While the reliability of confessions obtained under torture was dubious, England’s law enforcement authorities never had a problem getting some kind of confession from a torture victim. Except for Nicholas Owen.

He refused to answer the interrogators’ questions about anything important, and never revealed a single fact about any of his hiding places. Instead, he constantly invoked the aid of Jesus and Mary.

Perhaps all the physical suffering which Owens had endured since the birth of his deformed body helped him cope with tremendous levels of pain.

Owen died from the torture on March 2. Since Owen’s treatment had been unconscionable even by the standards of the time, the government claimed that Owen had committed suicide by stabbing himself twice with a dinner knife. Actually, Owen’s hands had been so disfigured by the torture that he could not even hold a pen or a knife, or feed himself.

In 1970, Nicholas Owen as canonized as a saint by the Catholic Church. His feast day is March 22, and he is counted as one of the Forty Martyrs of England and Wales, from the time of the anti-Catholic persecutions.

Father John Gerard, one of England’s leading secret priests, wrote that no-one had accomplished more than Owen: “I verily think that no man can be said to have done more good for all those who laboured in the English vineyard. For, first, he was the immediate occasion of saving the lives of many hundreds of persons, both ecclesiastical and secular, and of the estates also of these seculars, which had been lost and forfeited many times over if the priests had been taken in their houses.” (A hidden priest then, like illegal drugs or guns today, was cause for forfeiture of an entire home.) The modern edition of Butler’s Lives of the Saintsstates, “Perhaps no single person contributed more to the preservation of the Catholic religion in England during penal times.”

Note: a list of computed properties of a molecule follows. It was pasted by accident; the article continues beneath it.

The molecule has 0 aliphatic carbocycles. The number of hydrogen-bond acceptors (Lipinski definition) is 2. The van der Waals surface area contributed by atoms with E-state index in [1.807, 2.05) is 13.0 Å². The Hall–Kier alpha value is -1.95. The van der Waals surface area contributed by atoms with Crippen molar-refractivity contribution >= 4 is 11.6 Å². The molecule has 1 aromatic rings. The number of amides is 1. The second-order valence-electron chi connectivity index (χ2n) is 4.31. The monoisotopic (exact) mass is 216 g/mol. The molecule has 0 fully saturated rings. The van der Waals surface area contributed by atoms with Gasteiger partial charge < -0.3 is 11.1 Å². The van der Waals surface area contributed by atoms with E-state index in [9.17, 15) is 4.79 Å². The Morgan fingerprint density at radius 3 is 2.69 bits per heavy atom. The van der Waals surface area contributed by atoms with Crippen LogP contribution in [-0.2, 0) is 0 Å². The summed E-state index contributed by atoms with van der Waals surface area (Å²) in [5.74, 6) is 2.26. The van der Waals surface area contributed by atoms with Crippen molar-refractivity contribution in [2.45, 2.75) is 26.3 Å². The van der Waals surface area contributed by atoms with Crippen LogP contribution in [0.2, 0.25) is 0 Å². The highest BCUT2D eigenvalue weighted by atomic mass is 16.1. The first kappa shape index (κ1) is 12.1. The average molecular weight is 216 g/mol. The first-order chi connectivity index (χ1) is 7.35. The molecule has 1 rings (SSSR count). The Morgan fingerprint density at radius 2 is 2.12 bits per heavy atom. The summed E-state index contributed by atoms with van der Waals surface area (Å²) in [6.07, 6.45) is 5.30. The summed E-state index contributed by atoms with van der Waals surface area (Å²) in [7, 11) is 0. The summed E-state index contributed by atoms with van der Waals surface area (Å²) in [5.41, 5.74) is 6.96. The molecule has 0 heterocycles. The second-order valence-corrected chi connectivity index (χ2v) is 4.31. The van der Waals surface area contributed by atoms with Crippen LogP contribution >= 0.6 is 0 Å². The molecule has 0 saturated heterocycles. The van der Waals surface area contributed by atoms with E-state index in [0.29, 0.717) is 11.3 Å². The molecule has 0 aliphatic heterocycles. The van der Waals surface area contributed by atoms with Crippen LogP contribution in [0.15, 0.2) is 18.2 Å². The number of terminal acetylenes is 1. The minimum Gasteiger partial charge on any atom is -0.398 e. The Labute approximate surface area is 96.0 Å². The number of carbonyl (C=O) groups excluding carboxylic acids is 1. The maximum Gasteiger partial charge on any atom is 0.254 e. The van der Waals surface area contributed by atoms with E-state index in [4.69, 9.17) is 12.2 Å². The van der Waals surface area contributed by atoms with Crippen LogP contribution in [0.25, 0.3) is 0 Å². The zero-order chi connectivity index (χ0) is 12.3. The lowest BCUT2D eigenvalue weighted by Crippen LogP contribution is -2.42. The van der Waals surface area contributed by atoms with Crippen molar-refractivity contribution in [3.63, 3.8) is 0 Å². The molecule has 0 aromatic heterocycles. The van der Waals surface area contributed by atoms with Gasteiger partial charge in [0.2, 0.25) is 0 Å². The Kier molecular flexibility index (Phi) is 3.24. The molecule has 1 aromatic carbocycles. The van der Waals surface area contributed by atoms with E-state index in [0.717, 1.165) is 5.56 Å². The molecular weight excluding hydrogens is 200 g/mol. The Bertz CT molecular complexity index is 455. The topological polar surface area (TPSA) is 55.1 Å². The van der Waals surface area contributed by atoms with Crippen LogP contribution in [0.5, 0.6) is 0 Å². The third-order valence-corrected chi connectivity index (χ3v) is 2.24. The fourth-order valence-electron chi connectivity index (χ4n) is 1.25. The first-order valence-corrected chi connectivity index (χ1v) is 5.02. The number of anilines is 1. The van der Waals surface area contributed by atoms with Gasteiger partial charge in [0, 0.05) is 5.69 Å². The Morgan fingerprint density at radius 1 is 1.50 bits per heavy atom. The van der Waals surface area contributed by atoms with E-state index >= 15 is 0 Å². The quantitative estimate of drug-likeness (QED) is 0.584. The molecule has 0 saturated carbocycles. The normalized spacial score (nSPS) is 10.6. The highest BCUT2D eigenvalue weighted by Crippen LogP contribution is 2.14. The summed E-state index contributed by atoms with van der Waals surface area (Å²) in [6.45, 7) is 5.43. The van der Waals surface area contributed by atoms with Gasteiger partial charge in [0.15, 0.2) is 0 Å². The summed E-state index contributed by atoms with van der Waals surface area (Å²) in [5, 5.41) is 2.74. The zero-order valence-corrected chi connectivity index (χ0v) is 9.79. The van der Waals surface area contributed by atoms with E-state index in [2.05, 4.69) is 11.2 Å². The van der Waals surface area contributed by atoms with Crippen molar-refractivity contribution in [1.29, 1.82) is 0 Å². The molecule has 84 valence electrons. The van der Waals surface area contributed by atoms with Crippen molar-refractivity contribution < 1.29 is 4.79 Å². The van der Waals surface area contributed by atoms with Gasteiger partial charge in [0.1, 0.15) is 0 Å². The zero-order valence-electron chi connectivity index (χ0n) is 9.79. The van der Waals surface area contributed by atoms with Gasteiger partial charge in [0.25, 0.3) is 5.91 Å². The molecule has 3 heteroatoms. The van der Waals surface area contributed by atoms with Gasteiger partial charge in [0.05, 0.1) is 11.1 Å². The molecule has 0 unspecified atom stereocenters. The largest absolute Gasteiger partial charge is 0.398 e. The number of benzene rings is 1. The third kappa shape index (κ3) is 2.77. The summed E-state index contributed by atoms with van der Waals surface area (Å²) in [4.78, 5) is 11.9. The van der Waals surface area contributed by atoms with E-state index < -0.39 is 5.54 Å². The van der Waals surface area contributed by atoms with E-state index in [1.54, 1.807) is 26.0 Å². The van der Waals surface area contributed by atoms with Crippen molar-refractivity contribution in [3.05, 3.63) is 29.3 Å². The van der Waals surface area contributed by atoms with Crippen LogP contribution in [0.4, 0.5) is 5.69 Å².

Regardless of whether one is a Catholic, a Protestant, or anything else, the decision of England’s Catholics to maintain their faith, no matter how great the threats from the government, was highly admirable. The Catholic who illegally received communion, or otherwise resisted the government’s effort to stamp out their religion, affirmed that the God and the individual were more important than the government. The survival of Catholicism in England, and the failure of the Church of England to establish a complete monopoly of faith, helped sow the seeds for the long-run development of religious toleration in England, and in the rest of the Western world.

Nicholas Owen was one of the pivotal figures of English history, and, indirectly, one of the fathers of modern religious freedom. He was not born to wealth or nobility or normality, and few people who stared at his small and twisted body would have predicted that he would be remembered as one of the greatest Englishmen of his time.


Further reading: Owen’s biography is Blessed Nicholas Owen: Jesuit Brother and  Maker of Hiding Holes, by Margaret Waugh. Published in 1959, the book is out of print and difficult to find in the United States. Owen is one of the major characters in Antonia Fraser’s superb book Faith and Treason: The Story of the Gunpowder Plot.